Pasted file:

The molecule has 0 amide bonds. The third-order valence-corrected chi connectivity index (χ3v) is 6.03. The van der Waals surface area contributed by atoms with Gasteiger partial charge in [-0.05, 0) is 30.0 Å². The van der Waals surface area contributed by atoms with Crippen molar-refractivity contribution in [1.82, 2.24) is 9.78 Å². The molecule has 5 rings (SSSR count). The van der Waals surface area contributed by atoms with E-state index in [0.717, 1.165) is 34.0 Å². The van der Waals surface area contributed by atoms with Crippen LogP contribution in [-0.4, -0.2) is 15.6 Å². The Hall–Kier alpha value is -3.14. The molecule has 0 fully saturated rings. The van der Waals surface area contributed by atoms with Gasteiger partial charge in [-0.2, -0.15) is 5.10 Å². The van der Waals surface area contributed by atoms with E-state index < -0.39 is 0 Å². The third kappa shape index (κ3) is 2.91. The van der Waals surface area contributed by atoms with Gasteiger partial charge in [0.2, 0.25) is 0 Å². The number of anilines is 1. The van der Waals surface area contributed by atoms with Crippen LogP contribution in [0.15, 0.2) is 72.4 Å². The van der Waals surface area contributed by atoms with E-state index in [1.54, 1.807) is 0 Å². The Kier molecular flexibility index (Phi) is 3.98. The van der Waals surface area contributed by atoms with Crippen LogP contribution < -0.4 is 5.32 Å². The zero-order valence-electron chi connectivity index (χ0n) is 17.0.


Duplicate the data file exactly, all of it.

The molecule has 0 amide bonds. The third-order valence-corrected chi connectivity index (χ3v) is 6.03. The van der Waals surface area contributed by atoms with Gasteiger partial charge in [-0.05, 0) is 30.0 Å². The van der Waals surface area contributed by atoms with Crippen molar-refractivity contribution in [1.82, 2.24) is 9.78 Å². The molecule has 5 rings (SSSR count). The van der Waals surface area contributed by atoms with E-state index in [0.717, 1.165) is 34.0 Å². The van der Waals surface area contributed by atoms with Crippen LogP contribution in [-0.4, -0.2) is 15.6 Å². The Hall–Kier alpha value is -3.14. The molecule has 0 fully saturated rings. The van der Waals surface area contributed by atoms with Gasteiger partial charge in [-0.2, -0.15) is 5.10 Å². The van der Waals surface area contributed by atoms with E-state index < -0.39 is 0 Å². The third kappa shape index (κ3) is 2.91. The van der Waals surface area contributed by atoms with Gasteiger partial charge in [0.2, 0.25) is 0 Å². The number of anilines is 1. The van der Waals surface area contributed by atoms with Crippen LogP contribution in [0.15, 0.2) is 72.4 Å². The van der Waals surface area contributed by atoms with E-state index in [1.54, 1.807) is 0 Å². The Kier molecular flexibility index (Phi) is 3.98. The van der Waals surface area contributed by atoms with Crippen LogP contribution < -0.4 is 5.32 Å². The zero-order valence-electron chi connectivity index (χ0n) is 17.0.